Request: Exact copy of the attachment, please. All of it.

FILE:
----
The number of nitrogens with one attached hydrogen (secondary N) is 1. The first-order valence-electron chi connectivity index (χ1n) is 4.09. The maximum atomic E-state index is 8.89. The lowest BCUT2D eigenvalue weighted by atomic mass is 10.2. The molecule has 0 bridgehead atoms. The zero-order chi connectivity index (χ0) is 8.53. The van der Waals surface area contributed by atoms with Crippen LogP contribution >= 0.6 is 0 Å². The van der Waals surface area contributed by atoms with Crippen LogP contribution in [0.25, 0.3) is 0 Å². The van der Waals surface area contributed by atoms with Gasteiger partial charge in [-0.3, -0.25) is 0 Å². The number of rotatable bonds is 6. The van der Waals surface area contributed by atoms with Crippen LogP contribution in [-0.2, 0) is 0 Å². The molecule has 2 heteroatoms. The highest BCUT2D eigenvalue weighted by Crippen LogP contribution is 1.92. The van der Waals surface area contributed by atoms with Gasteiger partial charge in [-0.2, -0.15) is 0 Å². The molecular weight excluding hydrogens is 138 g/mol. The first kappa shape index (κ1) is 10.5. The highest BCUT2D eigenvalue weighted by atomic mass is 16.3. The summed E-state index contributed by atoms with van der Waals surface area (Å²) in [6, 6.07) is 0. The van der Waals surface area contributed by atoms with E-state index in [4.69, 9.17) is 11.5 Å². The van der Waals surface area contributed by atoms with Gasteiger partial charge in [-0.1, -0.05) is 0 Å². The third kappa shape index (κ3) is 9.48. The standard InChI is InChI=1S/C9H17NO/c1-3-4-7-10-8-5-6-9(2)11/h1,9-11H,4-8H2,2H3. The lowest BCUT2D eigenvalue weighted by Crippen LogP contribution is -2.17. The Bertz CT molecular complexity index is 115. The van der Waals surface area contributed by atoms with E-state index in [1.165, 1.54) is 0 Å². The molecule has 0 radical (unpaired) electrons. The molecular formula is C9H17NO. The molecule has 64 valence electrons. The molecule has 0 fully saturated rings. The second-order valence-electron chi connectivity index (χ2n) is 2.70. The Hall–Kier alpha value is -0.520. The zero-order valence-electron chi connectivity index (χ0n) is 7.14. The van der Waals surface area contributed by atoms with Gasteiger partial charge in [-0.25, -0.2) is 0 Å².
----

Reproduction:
The number of nitrogens with one attached hydrogen (secondary N) is 1. The first-order valence-electron chi connectivity index (χ1n) is 4.09. The maximum atomic E-state index is 8.89. The lowest BCUT2D eigenvalue weighted by atomic mass is 10.2. The molecule has 0 bridgehead atoms. The zero-order chi connectivity index (χ0) is 8.53. The van der Waals surface area contributed by atoms with Crippen LogP contribution >= 0.6 is 0 Å². The van der Waals surface area contributed by atoms with Crippen LogP contribution in [0.25, 0.3) is 0 Å². The van der Waals surface area contributed by atoms with Gasteiger partial charge in [-0.3, -0.25) is 0 Å². The number of rotatable bonds is 6. The van der Waals surface area contributed by atoms with Crippen LogP contribution in [-0.2, 0) is 0 Å². The molecule has 2 heteroatoms. The highest BCUT2D eigenvalue weighted by Crippen LogP contribution is 1.92. The van der Waals surface area contributed by atoms with Gasteiger partial charge in [-0.2, -0.15) is 0 Å². The molecular weight excluding hydrogens is 138 g/mol. The first kappa shape index (κ1) is 10.5. The highest BCUT2D eigenvalue weighted by atomic mass is 16.3. The summed E-state index contributed by atoms with van der Waals surface area (Å²) in [6, 6.07) is 0. The van der Waals surface area contributed by atoms with E-state index in [4.69, 9.17) is 11.5 Å². The van der Waals surface area contributed by atoms with Gasteiger partial charge in [-0.1, -0.05) is 0 Å². The third kappa shape index (κ3) is 9.48. The standard InChI is InChI=1S/C9H17NO/c1-3-4-7-10-8-5-6-9(2)11/h1,9-11H,4-8H2,2H3. The lowest BCUT2D eigenvalue weighted by Crippen LogP contribution is -2.17. The Bertz CT molecular complexity index is 115. The van der Waals surface area contributed by atoms with E-state index in [1.165, 1.54) is 0 Å². The molecule has 0 radical (unpaired) electrons. The molecular formula is C9H17NO. The molecule has 64 valence electrons. The molecule has 0 fully saturated rings. The second-order valence-electron chi connectivity index (χ2n) is 2.70. The Hall–Kier alpha value is -0.520. The zero-order valence-electron chi connectivity index (χ0n) is 7.14. The van der Waals surface area contributed by atoms with Gasteiger partial charge in [-0.25, -0.2) is 0 Å².